The Sound of One Tree

October 31, 2011. I’m sitting in my living room, two sweatshirts over a long-sleeve shirt and a tank top. The only sounds I hear are a buzz saw and a neighbor’s generator.  This is a Halloween trick, no treat at all.  The first snowstorm on record in October hit two days ago.  At its height there was the sound of clumps of snow falling, tree branches snapping off, trees toppling under the weight of heavy snow and leaves not yet fallen.  It reminds me of the avalanches I would hear in the distance when I visited Mount Cook, New Zealand, with my daughter.

No power. No Internet. No heat. Fortunately the sun is strong, streaming through the windows.  It feels warmer outside than it does in the house, a marker of autumn,  especially those days when you’re not quite ready to turn up the thermostat, that winter mindset (not to mention the oil bills) just beginning to take hold.

Without power, and with bright sunshine,  I can read. Books. Earmarked articles from magazines. I can also write. And yet something makes me want to do nothing but listen. This is no zen acceptance of things as they are. Living in a part of the Northeast where overhead power lines still rule, I’ve grown used to the power outages, typically in summer and winter, with the extreme weather those seasons is prone to bring. I almost welcome the silence, not even a hum from the refrigerator.  Until too much time without makes me impatient for the expectations I’ve grown to live with.  There’s something to be said, too, for the normal rhythms that give rise to a productive workday. A walk. Errands. Reading the newspaper, in print or online. A conversation with my daughter. Yoga. A workout at the gym.  Without them, am I feeling a little lost, maybe even unable to focus?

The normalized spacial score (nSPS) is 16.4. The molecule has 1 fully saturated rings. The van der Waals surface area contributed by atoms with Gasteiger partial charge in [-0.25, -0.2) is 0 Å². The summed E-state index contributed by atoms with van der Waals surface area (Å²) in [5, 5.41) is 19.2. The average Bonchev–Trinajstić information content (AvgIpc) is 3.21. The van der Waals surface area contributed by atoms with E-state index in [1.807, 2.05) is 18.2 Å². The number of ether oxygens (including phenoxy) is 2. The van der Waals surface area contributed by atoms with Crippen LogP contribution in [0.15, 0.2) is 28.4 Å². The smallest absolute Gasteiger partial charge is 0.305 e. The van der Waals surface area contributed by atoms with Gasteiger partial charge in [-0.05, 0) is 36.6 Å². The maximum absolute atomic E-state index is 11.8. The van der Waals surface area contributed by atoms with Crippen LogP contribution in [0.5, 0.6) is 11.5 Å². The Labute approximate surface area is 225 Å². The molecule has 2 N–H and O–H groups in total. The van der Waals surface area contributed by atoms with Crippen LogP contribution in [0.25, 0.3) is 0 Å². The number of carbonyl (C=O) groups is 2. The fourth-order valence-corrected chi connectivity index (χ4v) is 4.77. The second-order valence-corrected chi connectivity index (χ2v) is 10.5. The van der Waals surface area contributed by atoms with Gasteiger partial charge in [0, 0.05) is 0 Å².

Besides, there’s this tree – a huge one – that has fallen across my driveway.  I can walk around, or under, the tree, which, admittedly, awes me with its sheer magnitude and beauty, even toppled as it is.  Mother Nature has dropped a sculpture at my door, an earthbound treehouse. But walking around, or through, or over – even owning up to its enchantment – will only get me so far.  How long before I begin to feel trapped by its presence?

I keep listening, as if the very listening will make the refrigerator begin humming, force the heat to kick in, the
sound of the buzz saw chopping away at the tree to recede into the background.  It’s an unpleasant sound, yes, even if rhythmic in a way that resounds with that methodical piece-by-piece elimination of tree branches that shaded my house and that full, once-sturdy trunk that stood like a regal reminder that something exists in spite of itself. In spite of me. A process of elimination that fascinates me as I watch three men, salt of the earth, move like bees in and out of a hive: sections of the tree chopped by one,  placed in a wheelbarrow by another, branches cascading like peacock feathers off the shoulder of still another.  Yes, there is that story I need to e-mail someone, and all those Tweets and e-mails and Facebook feeds I want to catch up on. If I can’t (yet) have that access at home, at the very least I can find myself a WiFi hotspot, or go to good friends who have power and provide the kind of warmth that goes way beyond a heated house.  But for that I need my car, to take me to the other side of the downed tree.